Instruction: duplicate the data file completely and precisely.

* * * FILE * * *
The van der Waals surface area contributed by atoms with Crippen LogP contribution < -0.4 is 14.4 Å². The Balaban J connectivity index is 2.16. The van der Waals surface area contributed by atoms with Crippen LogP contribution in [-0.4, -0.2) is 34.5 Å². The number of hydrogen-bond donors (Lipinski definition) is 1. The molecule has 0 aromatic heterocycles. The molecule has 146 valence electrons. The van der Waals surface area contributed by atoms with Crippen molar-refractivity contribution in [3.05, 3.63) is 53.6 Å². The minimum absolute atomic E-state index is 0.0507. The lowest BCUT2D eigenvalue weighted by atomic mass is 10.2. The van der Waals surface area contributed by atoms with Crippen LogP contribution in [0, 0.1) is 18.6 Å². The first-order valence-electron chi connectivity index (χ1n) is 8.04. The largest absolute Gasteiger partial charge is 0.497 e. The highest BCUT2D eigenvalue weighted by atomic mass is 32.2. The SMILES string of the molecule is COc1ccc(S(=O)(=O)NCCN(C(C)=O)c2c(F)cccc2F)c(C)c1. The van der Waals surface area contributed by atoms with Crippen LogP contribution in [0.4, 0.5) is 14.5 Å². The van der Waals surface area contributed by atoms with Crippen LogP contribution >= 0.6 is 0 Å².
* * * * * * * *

The van der Waals surface area contributed by atoms with Crippen LogP contribution < -0.4 is 14.4 Å². The Balaban J connectivity index is 2.16. The van der Waals surface area contributed by atoms with Crippen LogP contribution in [-0.4, -0.2) is 34.5 Å². The number of hydrogen-bond donors (Lipinski definition) is 1. The molecule has 0 aromatic heterocycles. The molecule has 146 valence electrons. The van der Waals surface area contributed by atoms with Crippen molar-refractivity contribution in [3.05, 3.63) is 53.6 Å². The minimum absolute atomic E-state index is 0.0507. The lowest BCUT2D eigenvalue weighted by atomic mass is 10.2. The van der Waals surface area contributed by atoms with Crippen LogP contribution in [0, 0.1) is 18.6 Å². The first-order valence-electron chi connectivity index (χ1n) is 8.04. The largest absolute Gasteiger partial charge is 0.497 e. The highest BCUT2D eigenvalue weighted by atomic mass is 32.2. The SMILES string of the molecule is COc1ccc(S(=O)(=O)NCCN(C(C)=O)c2c(F)cccc2F)c(C)c1. The van der Waals surface area contributed by atoms with Crippen LogP contribution in [0.4, 0.5) is 14.5 Å². The van der Waals surface area contributed by atoms with Crippen LogP contribution >= 0.6 is 0 Å².